Google Finally Stands Up For Huawei, Claims Ban Would Affect US Security, Too

The US Government in its trade war with China has made Huawei its target because of Huawei's close Chinese Government ties and the potential for espionage on American citizens. Google, however, is now offering another important argument: that is, denying Huawei Android access affects US security, too.

The reason goes like this: Huawei will be cut off from Android, its Android license effectively revoked, as of August 19th. What this means is that Huawei cannot have Google Play access on its smartphones or Google apps such as Maps, Gmail, Google Drive, Google Docs, Play Music, and so on.

Now, one would think that US security is safe but the truth is that, without Google Play access, Huawei phones do not have access to Google Play Protect. Google Play Protect is a baked-in feature of Google Play access that requires every app to be scanned for malware before it's downloaded.

Without Google Play access, Huawei phones are not scanned for malware. But for some reason, Huawei smartphone users and other Android phone users exchange information back and forth between one another.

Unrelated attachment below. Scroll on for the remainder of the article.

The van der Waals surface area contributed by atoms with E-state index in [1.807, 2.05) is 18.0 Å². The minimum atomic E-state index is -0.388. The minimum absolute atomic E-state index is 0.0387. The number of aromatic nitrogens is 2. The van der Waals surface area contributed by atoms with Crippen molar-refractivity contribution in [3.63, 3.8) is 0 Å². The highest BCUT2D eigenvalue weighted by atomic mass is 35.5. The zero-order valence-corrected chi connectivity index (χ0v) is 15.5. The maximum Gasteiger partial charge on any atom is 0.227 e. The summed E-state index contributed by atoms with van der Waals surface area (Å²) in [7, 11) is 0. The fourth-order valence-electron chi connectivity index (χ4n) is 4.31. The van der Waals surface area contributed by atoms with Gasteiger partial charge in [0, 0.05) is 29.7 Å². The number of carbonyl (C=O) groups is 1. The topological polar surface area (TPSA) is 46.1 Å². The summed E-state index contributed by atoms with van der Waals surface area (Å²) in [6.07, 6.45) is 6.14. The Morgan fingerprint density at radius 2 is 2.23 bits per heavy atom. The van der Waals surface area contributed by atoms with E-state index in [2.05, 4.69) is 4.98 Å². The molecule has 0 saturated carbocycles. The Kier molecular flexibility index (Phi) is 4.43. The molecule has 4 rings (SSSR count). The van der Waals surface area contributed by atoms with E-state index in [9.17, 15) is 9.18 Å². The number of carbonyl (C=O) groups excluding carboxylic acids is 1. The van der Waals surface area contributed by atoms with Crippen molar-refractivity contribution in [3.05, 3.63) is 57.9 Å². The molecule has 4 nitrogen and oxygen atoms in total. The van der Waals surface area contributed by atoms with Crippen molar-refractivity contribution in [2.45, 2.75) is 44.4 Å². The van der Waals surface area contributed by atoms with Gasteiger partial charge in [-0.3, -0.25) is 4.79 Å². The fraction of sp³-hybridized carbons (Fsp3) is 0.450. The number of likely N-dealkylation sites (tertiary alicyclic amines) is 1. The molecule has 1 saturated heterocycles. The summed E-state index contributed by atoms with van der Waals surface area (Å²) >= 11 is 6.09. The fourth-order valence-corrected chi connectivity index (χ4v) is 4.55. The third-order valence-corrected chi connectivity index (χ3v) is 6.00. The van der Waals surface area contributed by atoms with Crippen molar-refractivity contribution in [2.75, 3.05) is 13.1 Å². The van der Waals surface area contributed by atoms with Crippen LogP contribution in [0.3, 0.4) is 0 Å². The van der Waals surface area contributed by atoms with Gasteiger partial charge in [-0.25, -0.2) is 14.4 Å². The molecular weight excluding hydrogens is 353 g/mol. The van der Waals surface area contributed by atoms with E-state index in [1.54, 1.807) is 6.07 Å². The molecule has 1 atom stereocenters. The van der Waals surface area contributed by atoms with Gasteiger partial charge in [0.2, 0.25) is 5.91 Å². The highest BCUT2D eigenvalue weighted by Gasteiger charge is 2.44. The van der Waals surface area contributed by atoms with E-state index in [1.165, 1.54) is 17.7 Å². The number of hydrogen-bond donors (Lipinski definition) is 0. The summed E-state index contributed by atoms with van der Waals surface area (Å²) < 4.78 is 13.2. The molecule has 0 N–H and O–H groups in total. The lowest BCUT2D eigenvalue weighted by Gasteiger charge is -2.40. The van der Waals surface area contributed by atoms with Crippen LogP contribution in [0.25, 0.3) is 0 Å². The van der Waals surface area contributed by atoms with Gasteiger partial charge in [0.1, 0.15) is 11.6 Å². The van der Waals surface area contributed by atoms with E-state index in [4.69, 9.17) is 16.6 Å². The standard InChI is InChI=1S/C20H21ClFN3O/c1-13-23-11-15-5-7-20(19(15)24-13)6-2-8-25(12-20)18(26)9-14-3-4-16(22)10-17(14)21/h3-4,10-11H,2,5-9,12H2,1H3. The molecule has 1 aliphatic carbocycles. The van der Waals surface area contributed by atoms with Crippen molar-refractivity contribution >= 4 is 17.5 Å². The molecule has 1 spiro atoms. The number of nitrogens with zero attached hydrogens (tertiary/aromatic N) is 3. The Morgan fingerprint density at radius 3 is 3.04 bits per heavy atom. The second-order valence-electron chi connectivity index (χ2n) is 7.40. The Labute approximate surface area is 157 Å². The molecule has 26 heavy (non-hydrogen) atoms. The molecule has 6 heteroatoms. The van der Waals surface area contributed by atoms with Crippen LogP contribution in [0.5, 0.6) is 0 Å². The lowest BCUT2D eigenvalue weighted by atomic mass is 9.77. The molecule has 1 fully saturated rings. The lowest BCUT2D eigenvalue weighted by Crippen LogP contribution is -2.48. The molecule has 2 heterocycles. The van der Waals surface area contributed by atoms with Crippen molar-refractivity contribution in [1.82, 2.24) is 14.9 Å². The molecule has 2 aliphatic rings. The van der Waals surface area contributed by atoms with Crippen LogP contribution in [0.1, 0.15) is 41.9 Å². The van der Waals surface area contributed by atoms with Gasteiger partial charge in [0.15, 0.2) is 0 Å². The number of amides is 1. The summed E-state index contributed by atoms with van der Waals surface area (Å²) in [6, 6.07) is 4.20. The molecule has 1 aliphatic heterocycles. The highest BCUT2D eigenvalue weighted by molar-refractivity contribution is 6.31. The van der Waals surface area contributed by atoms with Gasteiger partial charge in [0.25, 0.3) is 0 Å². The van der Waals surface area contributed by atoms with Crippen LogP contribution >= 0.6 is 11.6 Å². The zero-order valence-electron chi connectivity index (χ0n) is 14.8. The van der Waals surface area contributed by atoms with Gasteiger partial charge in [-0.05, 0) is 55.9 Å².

If someone with, say, a Google Pixel device sends sensitive information to a Huawei phone that lacks malware protection, such information will be compromised regardless of end-to-end encryption.

So, even without giving Huawei access to Google Play, Google apps, or Android access, American national security can (and will) still be compromised because of the malware risk. A Huawei smartphone without Google Play Protect is far more compromised and hackable than one with it.

Now, it's true that American national security could still be compromised with Huawei having a "forked Android" experience where it uses Android Open Source Project (AOSP) instead of Google's own customized Android experience.

But that's a different argument (and one far less likely) than allowing Huawei Android access where the Chinese Government is easily able to spy on American citizens unfettered.

What the Federal Government wants to do is frustrate the ease of access and espionage on American citizens to such an extent that it becomes downright difficult, if not impossible, to do so.

US President Donald J. Trump declared a trade war on China in Mid-May by placing Chinese company Huawei on America's Entity List and requiring American companies to seek governmental approval in doing business with Huawei.

Huawei's blacklisting resulted in Google revoking Huawei's Android license just a few days later and removing Huawei from its Android.com flagships as well as its Android Q Beta Program.

The Huawei Mate 20 Pro is back in the Android Q Beta Program list, but only for 90 days (due to the three-month reprieve of the US Government). On August 19th, the Mate 20 Pro will be removed from the Android Q Beta Program, once more.